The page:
Ricardo Sternberg

Ricardo Sternberg is a Canadian poet. He was born in Brazil and moved with his family to the United States when he was 15. In 1979 he emigrated to Canada to teach at the University of Toronto. In addition to his four collections of poetry, his poems have appeared in The Paris Review, The Nation, Descant, The Walrus, The American Poetry Review among other journals.

Signal Editions of Véhicule Press, 1990

Signal Editions of Véhicule Press, 1996

McGill-Queen’s University Press, 2003

McGill-Queen’s University Press, 2014

The Invention of Honey

Charm in the deeper, original sense of talismans and magic, of sinuous, enchanting syntax and strange, brilliant images; poems infused with feeling for what Theodore Roethke called ‘all things innocent, hapless, forsaken.’The Canadian Forum

“A collection of lucid, intelligent, and wryly witty poems about spiders and bees, angels and alchemists, love and sex.” – The Globe & Mail

Map of Dreams

From ancient tales through postmodern narratives, the quest for the Wandering Islands, a version of paradise, has been a  mainstay of the western literary imagination. Map of Dreams, a scintillating log of one such voyage, features such wonders as an animate figurehead, an island that etherizes, and a pilot who navigates by smell. Shot through with lists of Babylonian secrets and catalogues of books in hermetic libraries, this sequence is nonetheless as approachable as the Odyssey and the Cantebury Tales, to which the poets’s gleaming narrative and vivid sketches are gracefully indebted. – Stephen Yenser

Serene, yet balanced always on the hinge where surprise and conviction are simultaneous –with this book Sternberg reminds us that there are winds that blow from the world of dream, then whorled in the ear of a superb poet, freshen the real. – Don McKay

Bamboo Church

Sternberg sets in motion a most remarkable array of agents: birds, brujos, quarks, carrots and Cyril of Thessalonika… among them lovers who trapeze through a poetry of formal concentration and assuredness. Bamboo Church is a wonderful collection; full of play, and energy, and delight, it draws together under one roof satire that has tang, argument that is sinuous and subversive, and stories both open and true. – Robert Finley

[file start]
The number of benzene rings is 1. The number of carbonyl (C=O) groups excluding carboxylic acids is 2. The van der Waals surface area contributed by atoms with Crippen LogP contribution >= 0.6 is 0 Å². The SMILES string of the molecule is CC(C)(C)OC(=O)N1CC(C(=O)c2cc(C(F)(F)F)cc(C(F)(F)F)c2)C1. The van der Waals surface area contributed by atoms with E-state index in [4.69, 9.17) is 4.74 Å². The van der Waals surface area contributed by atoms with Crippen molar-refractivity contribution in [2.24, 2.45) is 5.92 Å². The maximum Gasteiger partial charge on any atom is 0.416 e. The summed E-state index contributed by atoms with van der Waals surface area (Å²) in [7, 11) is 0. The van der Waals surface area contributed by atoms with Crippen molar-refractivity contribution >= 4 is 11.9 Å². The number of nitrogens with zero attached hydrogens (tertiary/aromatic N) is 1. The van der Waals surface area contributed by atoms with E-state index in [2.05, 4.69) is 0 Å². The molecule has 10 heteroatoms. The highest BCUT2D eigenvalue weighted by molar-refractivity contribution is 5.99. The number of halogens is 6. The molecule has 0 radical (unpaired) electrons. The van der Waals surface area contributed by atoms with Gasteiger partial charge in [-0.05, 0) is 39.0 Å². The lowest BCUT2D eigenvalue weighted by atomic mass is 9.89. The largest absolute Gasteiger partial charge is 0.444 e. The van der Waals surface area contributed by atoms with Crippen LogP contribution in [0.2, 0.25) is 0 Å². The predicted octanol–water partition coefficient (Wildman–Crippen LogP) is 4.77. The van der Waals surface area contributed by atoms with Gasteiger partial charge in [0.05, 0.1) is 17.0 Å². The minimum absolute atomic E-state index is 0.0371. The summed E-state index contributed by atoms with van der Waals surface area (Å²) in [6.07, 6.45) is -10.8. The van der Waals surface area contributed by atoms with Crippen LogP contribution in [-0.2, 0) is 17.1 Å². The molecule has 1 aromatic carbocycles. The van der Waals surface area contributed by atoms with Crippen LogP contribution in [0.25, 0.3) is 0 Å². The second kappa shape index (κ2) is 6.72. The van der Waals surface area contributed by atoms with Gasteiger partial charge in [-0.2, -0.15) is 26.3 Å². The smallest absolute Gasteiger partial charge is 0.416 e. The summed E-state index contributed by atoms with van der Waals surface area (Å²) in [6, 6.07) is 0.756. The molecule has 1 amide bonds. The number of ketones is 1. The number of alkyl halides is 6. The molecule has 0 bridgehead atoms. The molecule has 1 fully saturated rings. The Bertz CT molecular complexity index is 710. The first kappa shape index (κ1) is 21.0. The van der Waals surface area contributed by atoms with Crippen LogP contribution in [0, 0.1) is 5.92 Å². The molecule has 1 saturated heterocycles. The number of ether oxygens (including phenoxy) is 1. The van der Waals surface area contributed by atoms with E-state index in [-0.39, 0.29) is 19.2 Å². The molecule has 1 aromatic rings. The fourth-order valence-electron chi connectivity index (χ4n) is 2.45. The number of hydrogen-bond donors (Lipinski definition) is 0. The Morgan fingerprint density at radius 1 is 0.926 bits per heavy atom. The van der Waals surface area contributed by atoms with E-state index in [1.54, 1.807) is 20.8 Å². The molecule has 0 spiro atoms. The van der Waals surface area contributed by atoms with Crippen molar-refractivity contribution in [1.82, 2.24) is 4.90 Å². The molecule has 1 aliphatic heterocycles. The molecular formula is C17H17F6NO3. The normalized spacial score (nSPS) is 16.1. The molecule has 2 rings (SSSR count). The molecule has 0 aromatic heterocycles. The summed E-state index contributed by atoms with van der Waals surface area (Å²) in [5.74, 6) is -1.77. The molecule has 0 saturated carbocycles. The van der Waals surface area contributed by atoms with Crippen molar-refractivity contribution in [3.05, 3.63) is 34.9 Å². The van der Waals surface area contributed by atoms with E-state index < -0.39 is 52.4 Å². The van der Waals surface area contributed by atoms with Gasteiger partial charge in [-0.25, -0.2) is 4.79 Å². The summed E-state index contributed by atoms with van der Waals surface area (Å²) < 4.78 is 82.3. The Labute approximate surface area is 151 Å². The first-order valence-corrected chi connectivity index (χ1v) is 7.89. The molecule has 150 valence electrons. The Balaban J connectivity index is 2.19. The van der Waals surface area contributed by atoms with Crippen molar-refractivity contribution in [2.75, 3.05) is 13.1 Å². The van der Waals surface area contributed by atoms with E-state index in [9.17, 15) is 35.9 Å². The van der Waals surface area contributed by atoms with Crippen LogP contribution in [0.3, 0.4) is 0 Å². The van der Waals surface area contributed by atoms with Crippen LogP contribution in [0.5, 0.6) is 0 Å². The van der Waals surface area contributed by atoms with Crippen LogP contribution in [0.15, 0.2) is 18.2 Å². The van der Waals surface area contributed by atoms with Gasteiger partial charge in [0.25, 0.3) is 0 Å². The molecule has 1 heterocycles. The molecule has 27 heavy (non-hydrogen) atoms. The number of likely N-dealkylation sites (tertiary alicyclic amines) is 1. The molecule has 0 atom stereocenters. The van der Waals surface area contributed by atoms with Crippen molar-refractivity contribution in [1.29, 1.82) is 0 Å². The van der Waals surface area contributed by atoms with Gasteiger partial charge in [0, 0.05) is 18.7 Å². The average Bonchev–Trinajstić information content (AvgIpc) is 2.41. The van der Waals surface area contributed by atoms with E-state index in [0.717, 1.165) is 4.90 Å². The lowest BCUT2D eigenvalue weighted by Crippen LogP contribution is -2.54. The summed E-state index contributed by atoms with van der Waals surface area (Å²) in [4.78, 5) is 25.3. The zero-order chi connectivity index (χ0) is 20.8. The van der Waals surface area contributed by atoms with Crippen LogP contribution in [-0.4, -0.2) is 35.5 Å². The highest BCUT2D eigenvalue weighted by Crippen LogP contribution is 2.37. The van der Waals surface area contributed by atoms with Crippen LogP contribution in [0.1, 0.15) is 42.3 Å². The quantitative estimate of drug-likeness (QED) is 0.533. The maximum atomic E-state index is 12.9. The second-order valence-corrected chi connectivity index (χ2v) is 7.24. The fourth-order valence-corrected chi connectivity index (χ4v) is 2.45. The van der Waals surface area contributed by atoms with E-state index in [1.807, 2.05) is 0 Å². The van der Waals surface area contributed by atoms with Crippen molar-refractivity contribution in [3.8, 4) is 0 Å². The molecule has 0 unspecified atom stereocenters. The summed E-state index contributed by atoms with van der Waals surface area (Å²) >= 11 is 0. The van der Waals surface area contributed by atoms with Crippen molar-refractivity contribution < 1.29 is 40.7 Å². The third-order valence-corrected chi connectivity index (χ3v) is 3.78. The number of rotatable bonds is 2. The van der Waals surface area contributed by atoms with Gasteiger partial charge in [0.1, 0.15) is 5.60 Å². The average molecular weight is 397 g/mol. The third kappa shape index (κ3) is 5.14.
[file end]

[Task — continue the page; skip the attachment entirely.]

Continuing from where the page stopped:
Ricardo Sternberg is a poet of memory, ‘of those stubborn afternoons [that]refuse to move.’ Sometimes he returns us to the green and easy world of his Brazilian childhood. Other times he recovers the blue world of Greece and its switchbakcs of mountain paths and histories. Able to write on almost any subject from thumbs to ants and Spinoza, he writes with humour and grace, both exiled and at home in the world of language.” – Rosemary Sullivan

Always fresh and sensuous, full of the seductive rhythms he delights in teaching a reader to enjoy, Ricardo Sternberg’s poems dance the steps of an earthly muse, traveling from south to north. In poems that would do Elizabeth Bishop proud, he brings Brazil  to Canada in lines so intimate you will feel each lyric is designed for your ears alone. Evoking gardens, loves, and quirky family members in startling swaths of verbal color, he welcomes us to his Bamboo Church, where, in each poem he makes palpable his reverence for the evanescent. You cannot help but read his brilliant parable of life with delight. This is Sternberg’s best book yet.” – Molly Peacock

Some Dance

The narrators and protagonists of Some Dance live their stories to a tune that is at once smart, humorous, graceful and sad.  Like the music of the spheres in the title poem, Sternberg’s voice is more human because it is slightly off, modulating between the formal and the vernacular, the sacred and the profane.  I felt like I was in a conversation with an urbane friend blessed with the gift of gab, whose expressions like “no can do” and “hunky-dory” are right at home with his classical references and complex Protean perspectives. – Greg Keeler

Ricardo Sternberg is a master of the small verse narrative—the fable, the parable, the blues, the fado.  One affective register is that of saudade, a longing pursuant to a loss, but Some Dance also features celebratory erotic lyrics, including the lovely title poem.  All told, even as its craft yokes adroitly managed verse (usually a three- or four-beat line) and economical plot, this seductive volume’s tone is bittersweet.  Engagingly at ease with the occult and the magical—palmistry, crystal gazing, auspices, prestidigitation—its poems are nonetheless altogether earthy.  The Elizabeth Bishop of her Brazilian poems would be delighted. – Stephen Yenser

Allusive, tongue-in-cheek, feathering the colloquial, these poems map out a home coming to love’s withheld givens.  Only under Sternberg’s deft touch,could George Herbert’s exhortation that we must sit down and taste love’s meat be turned into the “eating crow” of tender compromises.  Only in Sternberg could the Biblical “Song of Songs” bear the fruit of real-time domestic routine.  It all adds up:  this worthy contribution to a way of loving and being that, should it come at last, would represent “a new syntax of gestures.” – Jeffery Donaldson